I have a .me.uk registered. Does this mean I should expect a begging/warning/threatening email from Nominet when they eventually realise that businesses don't care?
Back when I registered my domain .me.uk was actually more expensive than .co.uk and I could never decide if that was funny or stupid.
I am the admin of my company.co.uk address amongst a few others. I tried over the course of a month to get the .UK version with no success.
Contacting Nominet is an exercise in futility unless you want to pay for arbitration or God forbib appeal a decision. My pockets are not deep enough.
The whole TLD exercise has proven fruitless. Please just end new top-level .uk registrations, and only permit renewals.
Failing that, merge all the co,me&org .uk domain registries with the TLD, so that a single purchase buys&renews access to the four UK domains.
Either way, stop trying to sell us the same shit twice. There is practically no-one buying or using the TLD, and everyone was happy with the subdomain setup already
"Failing that, merge all the co,me&org .uk domain registries with the TLD, so that a single purchase buys&renews access to the four UK domains."
Sounds like a good move for the cybersquatting business. I have a geographically-based .org.uk address registered with no fuss. I have no interest at all in any of the others. The .co.uk is being squatted by someone who probably registered as many of the unclaimed contents as possible from a gazetteer and has been for some time. Anyone who wants that is going to have to come up with whatever he wants to charge.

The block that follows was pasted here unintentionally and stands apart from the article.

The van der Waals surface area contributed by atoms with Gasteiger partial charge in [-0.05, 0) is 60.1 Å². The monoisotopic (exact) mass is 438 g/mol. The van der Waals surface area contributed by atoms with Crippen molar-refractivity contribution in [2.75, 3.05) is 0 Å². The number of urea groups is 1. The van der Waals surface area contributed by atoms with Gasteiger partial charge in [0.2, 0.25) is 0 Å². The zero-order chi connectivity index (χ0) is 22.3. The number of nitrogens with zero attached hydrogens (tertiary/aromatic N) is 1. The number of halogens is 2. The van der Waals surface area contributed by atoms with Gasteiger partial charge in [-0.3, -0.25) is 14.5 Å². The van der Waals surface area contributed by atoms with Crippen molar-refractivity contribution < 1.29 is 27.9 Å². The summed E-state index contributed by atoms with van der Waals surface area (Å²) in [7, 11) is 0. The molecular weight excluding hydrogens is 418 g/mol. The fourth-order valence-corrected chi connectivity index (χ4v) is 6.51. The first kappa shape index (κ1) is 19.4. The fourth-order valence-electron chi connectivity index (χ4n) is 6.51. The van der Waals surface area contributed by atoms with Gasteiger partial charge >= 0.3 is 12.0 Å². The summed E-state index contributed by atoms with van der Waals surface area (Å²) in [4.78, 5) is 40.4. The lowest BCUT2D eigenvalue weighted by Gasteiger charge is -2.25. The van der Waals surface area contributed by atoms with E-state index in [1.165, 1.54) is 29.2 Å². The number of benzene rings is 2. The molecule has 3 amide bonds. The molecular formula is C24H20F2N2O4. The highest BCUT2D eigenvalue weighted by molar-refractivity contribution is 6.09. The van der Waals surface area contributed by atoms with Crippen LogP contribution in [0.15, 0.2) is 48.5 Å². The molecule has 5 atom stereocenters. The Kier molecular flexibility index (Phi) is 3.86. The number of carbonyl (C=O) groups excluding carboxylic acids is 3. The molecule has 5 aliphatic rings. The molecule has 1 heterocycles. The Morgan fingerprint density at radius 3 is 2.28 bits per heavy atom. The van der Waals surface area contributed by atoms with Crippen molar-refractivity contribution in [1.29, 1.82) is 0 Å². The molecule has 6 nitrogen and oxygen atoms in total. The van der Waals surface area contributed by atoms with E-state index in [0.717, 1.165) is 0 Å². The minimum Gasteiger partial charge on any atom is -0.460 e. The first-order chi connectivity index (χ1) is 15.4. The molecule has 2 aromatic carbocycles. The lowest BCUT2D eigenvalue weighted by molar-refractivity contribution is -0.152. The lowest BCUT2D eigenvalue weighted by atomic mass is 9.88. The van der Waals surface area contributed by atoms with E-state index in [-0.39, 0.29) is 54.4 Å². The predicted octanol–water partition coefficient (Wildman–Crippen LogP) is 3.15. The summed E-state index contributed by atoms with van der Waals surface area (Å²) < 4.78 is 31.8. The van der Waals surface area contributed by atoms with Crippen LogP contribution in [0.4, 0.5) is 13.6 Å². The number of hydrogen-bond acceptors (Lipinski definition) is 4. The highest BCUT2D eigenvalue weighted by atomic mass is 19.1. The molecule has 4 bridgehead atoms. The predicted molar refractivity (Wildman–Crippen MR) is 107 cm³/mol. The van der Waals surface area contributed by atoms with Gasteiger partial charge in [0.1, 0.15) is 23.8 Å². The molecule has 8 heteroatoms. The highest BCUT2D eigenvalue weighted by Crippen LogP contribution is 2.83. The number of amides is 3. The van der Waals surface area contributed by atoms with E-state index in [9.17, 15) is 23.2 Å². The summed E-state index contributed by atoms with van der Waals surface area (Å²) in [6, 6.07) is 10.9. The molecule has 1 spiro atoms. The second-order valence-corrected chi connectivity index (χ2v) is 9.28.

merge all the co,me&org .uk domain registries with the TLD, so that a single purchase buys&renews access to the four UK domains
And what about all those where there are DIFFERENT organisations/people with the same name part ? I know someone with a .org.uk who could not get the .uk because it was reserved for the "owner" of the .co.uk domain - who never registered it. When the 5 year period expired, it got snapped up by a squatter.
So much for "holders of existing domains will get preferential access" promise made all those years ago. If I wrote what I thought, the post would be deleted for breaking the house rules on profanity. A pox on all their houses.
I personally own 6 domains - 2. .co.uk, 2 .org.uk and 2 .uk, but they were all registered for different purposes and they are spread variously across 4 different 'names'. I was also given the 2 .uk ones for the 2 .co.uk domains and had the subsequent shakedown emails in 2019, after which they have merrily expired, so, to my knowledge there won't be any more emails this time, though I wait to see.
Bucking the trend here but I prefer .UK over co.uk because 1) my sites are not commercial, and 2) its shorter/snappier.
I'm actually letting my .co.uk domains expire LOL (currently my co.uk's redirect to .uk), I wonder if I might regret that once the porn/cbd domain squatters take them over...
jira.domain.com, now offers